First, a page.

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Death is not the enemy, but it’s pretty scary anyway.

August 3, 2009

I had a rough weekend on “house call,” being called regarding concerns for inpatients of general and sub-specialty surgeons, psychiatrists, internists,GPs , and other docs. My pager seemed to go off incessantly and I spent my bleary-eyed time trying to keep people healthy and comfortable. Though I don’t regard death as the enemy, being the overnight or weekend ‘band-aid solution,’ it sometimes feels like my job on-call is to not let anyone die and to try to make those dying a bit more comfortable.

Seeing a few patients who were receiving comfort care only, and one in particular who has been able to come to terms with his prognosis via a heavy dose of faith, I’ve been reflecting on my own spirituality and views of death and dying.

I’m the sort of person who has faith in humanity, in our ability to do both good and bad, to learn and change, and to surprise ourselves and each other.  I don’t have much personal spirituality, but I acknowledge its importance.  Faith is central to the lives – and deaths – of many people.

Hope in an afterlife, faith that a god will take care of those who remain, and trust that everything happens for a reason can be comforting. Death is a terminal event (in some capacity, at least), but it is uncomfortable to think that. I believe that when I die, my body with rot (or burn), but still I want to live on in the memories of those I’ve touched. I want for them to say ‘I’m glad I  knew her.’ I’ve still got a lot of work to do before I’m that person, but I’ve met many whose example I strive to live up to.

Grandma Inga

Grandma Inga

In the case of my Grandmother’s death, her memorial was a celebration of all the wonderful things she’d left us. We learned from her how to be patient and caring, how to extend a helping hand. She taught us through her actions that judging people isn’t important and that open minds & small adventures can bring us great pleasure. I learned how to make fantastic oatmeal cookies and how to care for orchids. She taught me a few words of Finn and that simple letter writing is good for the soul. I realized that we never stop learning on the day I taught my grandmother how to pump gas. She was in her 70s.  In all these small ways, she will be forever remembered and will influence the shape of my life and many like me.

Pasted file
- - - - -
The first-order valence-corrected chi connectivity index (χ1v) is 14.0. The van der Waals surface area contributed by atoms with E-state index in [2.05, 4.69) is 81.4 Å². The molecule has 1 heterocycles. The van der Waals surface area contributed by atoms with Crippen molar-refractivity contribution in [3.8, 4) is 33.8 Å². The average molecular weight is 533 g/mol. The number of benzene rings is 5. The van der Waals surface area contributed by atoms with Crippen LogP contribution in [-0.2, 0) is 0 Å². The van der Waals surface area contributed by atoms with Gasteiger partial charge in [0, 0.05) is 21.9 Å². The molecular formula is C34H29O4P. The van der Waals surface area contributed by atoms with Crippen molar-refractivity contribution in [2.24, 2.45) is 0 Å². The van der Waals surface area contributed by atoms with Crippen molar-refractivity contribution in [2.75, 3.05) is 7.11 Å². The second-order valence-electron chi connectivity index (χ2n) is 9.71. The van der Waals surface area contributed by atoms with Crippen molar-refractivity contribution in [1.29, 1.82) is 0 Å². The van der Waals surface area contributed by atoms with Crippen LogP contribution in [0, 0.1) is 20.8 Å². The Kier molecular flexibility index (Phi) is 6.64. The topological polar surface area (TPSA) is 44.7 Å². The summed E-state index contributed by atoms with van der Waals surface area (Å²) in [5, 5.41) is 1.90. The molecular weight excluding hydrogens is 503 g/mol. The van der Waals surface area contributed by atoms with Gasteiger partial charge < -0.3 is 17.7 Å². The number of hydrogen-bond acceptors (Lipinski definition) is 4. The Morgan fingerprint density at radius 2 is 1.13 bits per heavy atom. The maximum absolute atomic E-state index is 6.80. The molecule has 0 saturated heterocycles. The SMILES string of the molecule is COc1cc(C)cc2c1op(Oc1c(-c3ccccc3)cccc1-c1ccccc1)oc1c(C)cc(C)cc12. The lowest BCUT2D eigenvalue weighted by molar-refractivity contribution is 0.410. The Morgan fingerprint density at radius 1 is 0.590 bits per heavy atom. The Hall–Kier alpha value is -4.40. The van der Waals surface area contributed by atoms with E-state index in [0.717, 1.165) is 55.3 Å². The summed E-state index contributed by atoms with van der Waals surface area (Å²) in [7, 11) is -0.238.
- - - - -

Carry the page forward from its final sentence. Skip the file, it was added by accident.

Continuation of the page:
That sort of remembrance is enough. Actually, it isn’t. Something in me aches to think “that’s it.”I can’t fathom that little light inside of me simply shutting off. It is difficult to accept that my consciousness will be lost permanently. I’m not sure if I’d want to know much in advance before I was dying; I’d certainly like to make sure my family was okay, finances were settled (so no one got stuck dealing with this), and any advance directive/living will was in place in case of rough times. For those who are in a terminal state, it seems that some promise of another existence would make it a lot easier to let go of the flesh in which we are encased in life. My grandma certainly had faith. She had time to make sure everything on Earth was taken care of and she knew she would be taken care of too.

When I’m dying, I bet I’ll be too afraid to have lots of time to face what is – or isn’t – coming. Heaven, reincarnation, and other life-after-death ideas do much to quell that unsettled feeling, but I can’t make myself accept them. Will I ever be settled? Will anyone? The least we can do is make sure our time on Earth is the best it can be.

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3 Comments leave one →
  1. August 4, 2009 5:28 pm

    Your grandmother seems like she was a wonderful influence on your life, and I think that is the best immortality we can hope for. Sometimes this job really involves too much contemplation of our own fragility and I find myself asking these same questions. Thanks for sharing your current answers 🙂

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